You are currently viewing Limitation on Representative Director’s authority  in Japan

Limitation on Representative Director’s authority in Japan

Menu

Principle powers of a representative director

Limitations on the Powers of Representative Directors

Let’s say that you (Ms. Thomas) and your business partner, Mr. Yamada, are shareholders and both of you are representative directors of the company.

The Companies Act stipulates that the representative director of a company has a wide range of authority. Of course, there are limitations on their authority under the law and the company’s internal rules.

Mr. Yamada might act beyond (and in violation of) his authority as a representative director.

For example, he might sell the company’s property (ex. building) without your permission.

So, how can you successfully limit Mr. Yamada’s authority and protect the company ?

Principle powers of a representative director

The authority of the representative directors is stipulated in Article 349, Section 4 of the Companies Act of Japan, which gives them comprehensive authority over the business of the company.

(Article 349, Paragraph 4 of the Companies Act)

The representative director has the authority to perform all judicial or extrajudicial acts related to the business of the company.

On the other hand, it is possible to limit the authority of representative directors.

However, even if you restrict Mr. Yamada’s authority as a representative director, you cannot claim that there is a restriction to a third party who does not know the circumstances of your company.

This is true even if Mr. Yamada is not a representative director, but just a director.

In other words, it is possible to limit or restrict the scope of the representative director’s authority both inwardly and outwardly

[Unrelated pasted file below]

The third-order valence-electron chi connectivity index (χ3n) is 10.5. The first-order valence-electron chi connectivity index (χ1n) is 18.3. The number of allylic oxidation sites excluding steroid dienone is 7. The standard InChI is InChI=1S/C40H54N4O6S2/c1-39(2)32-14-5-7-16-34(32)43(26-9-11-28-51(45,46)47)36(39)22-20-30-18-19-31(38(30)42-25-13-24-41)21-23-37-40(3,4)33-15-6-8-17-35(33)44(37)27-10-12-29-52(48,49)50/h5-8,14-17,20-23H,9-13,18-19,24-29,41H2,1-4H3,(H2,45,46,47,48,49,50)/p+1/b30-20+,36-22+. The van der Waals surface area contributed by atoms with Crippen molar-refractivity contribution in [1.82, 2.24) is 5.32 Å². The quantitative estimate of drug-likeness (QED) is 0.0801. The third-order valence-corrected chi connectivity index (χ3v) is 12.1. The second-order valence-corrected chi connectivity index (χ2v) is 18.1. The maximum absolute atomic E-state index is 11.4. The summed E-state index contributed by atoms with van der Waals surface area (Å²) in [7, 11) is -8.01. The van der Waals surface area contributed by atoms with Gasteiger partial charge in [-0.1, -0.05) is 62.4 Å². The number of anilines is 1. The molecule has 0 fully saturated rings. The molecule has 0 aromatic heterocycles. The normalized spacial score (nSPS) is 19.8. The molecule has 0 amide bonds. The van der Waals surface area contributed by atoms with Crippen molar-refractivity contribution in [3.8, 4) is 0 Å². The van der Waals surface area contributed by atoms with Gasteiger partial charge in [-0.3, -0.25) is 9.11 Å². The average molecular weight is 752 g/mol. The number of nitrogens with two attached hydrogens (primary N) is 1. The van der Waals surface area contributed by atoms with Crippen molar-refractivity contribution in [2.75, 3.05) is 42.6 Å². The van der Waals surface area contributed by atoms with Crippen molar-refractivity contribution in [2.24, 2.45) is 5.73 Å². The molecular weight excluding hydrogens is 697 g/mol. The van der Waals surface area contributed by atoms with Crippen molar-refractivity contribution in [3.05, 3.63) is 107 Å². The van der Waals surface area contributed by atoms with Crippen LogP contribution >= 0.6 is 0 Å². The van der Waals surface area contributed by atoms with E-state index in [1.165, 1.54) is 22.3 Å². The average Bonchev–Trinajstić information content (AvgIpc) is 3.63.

But externally, you can’t say to a third party who doesn’t know the situation that “Mr. Yamada’s actions were beyond his authority”.

On the other hand, the Companies Act stipulates that “a resolution of the board of directors or a general meeting of shareholders is required” in order for a representative director to take a specific action.

An example is a merger of a company. Unlike everyday transactions, these have an impact on the company as a whole, so according to the Companies Act, a resolution of the general meeting of shareholders is required to determine a merger.

Assumed that Mr. Yamada merges a company without a resolution of the shareholders meeting.

In this case, as long as there is no resolution of the shareholders meeting, the merger is invalid.

In order to claim that the merger is invalid, it is necessary to file an action for invalidation with the court.

This is because the invalidation of a corporate merger may affect many people.

In addition, a resolution of the board of directors is required for a representative director to dispose of the company’s important assets.

For example, assumed that Mr. Yamada disposed of (sold, etc.) the company’s important assets without a resolution of the board of directors.

In this case, if the other party (buyer of the asset) to the transaction was not aware of the situation (he did not know that there was no resolution of the board of directors) and was not negligent, the other party (buyer) to the transaction will be protected (the effect will be attributed to the company).
So the buyer can purchase the important asset from the company.

Assumed that Mr. Yamada sold the company’s building to Mr. Akiyama without a resolution of the board of directors.

If Akiyama does not know that there is no resolution of the board of directors and he is not negligent in not knowing, Akiyama can acquire ownership of the building from the company.